Fishermen targeting groundfish species (cod, haddock, flounder, monkfish, etc.) face increased costs due to management and fishery changes. In order for the industry, and fishing communities, to survive, fishermen have to earn an equitable price for their catch. Meanwhile, people are concerned about the safety and sustainability of seafood. A supply of fresh, high quality seafood caught in the Gulf of Maine by local fishermen with sustainable techniques would satisfy the demand for local food while selling for a higher price with reduced transportation costs and distances.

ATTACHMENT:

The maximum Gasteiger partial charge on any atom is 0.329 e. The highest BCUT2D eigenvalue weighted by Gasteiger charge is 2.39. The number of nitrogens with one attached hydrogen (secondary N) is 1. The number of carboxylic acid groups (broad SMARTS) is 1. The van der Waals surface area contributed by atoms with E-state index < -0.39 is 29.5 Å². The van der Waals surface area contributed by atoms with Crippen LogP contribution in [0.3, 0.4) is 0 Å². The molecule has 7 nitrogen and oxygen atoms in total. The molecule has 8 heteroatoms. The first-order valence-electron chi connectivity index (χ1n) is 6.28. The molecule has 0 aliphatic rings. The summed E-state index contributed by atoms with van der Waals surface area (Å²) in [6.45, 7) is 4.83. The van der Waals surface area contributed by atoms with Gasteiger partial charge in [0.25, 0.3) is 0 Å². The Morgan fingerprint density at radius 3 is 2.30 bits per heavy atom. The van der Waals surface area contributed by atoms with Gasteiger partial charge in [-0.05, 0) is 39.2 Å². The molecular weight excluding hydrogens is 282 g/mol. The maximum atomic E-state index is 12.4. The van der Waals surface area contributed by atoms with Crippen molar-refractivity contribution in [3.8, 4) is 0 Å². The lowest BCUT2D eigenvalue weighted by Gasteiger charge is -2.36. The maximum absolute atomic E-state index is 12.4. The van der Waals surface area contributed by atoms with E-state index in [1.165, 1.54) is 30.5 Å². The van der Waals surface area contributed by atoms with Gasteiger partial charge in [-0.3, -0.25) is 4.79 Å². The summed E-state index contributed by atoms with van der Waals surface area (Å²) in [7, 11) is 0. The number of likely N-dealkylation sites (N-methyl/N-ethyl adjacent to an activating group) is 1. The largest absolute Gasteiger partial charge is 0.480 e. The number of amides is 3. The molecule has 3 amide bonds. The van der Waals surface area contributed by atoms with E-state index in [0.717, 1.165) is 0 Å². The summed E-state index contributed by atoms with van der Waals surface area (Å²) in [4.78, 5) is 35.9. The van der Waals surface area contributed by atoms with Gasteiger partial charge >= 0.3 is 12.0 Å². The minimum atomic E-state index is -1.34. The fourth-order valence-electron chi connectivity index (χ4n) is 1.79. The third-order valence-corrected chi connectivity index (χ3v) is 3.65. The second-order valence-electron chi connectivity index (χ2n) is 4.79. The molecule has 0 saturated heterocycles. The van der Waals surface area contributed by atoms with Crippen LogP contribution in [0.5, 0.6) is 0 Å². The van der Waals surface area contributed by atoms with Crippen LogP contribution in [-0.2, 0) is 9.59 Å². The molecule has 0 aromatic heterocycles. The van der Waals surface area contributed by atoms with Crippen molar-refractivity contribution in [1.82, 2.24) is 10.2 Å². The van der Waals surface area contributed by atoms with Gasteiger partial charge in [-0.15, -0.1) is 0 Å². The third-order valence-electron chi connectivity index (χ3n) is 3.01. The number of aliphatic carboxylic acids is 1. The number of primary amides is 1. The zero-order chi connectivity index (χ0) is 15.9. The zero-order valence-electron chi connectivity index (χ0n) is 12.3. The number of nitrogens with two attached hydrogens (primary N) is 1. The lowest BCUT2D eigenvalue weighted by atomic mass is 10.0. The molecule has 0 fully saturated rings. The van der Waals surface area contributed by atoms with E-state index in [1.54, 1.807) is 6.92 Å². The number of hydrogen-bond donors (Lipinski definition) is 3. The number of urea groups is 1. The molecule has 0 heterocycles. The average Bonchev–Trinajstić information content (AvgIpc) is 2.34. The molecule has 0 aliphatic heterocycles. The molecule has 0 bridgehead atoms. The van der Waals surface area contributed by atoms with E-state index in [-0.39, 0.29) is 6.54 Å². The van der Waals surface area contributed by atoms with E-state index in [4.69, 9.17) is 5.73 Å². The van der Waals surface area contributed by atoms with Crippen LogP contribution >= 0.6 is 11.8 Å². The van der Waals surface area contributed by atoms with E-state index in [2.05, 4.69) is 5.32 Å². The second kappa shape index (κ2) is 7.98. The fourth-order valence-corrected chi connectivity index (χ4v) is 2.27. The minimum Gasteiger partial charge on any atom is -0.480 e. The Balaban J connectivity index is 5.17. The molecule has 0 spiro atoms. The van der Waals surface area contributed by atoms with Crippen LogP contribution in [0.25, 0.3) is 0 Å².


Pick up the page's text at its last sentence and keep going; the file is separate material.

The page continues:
To determine the viability of a small-scale hook fishery in the region (which would command higher retail prices), Penobscot East Resource Center is working with five permitted groundfishermen from Stonington to Jonesport to augment existing trawl surveys with hook-and-line catch data.
In the summer of 2009, Penobscot East hired a coordinator to facilitate local groundfish marketing. The coordinator worked with area fishermen, consumers, restaurants, seafood businesses, and local media to develop a “local first” groundfish marketing initiative. The coordinator worked to educate the public about the status of local fisheries, the need for a sentinel fishery, and the advantages of buying locally caught fish. Sea Grant funds supported the coordinator’s travel costs.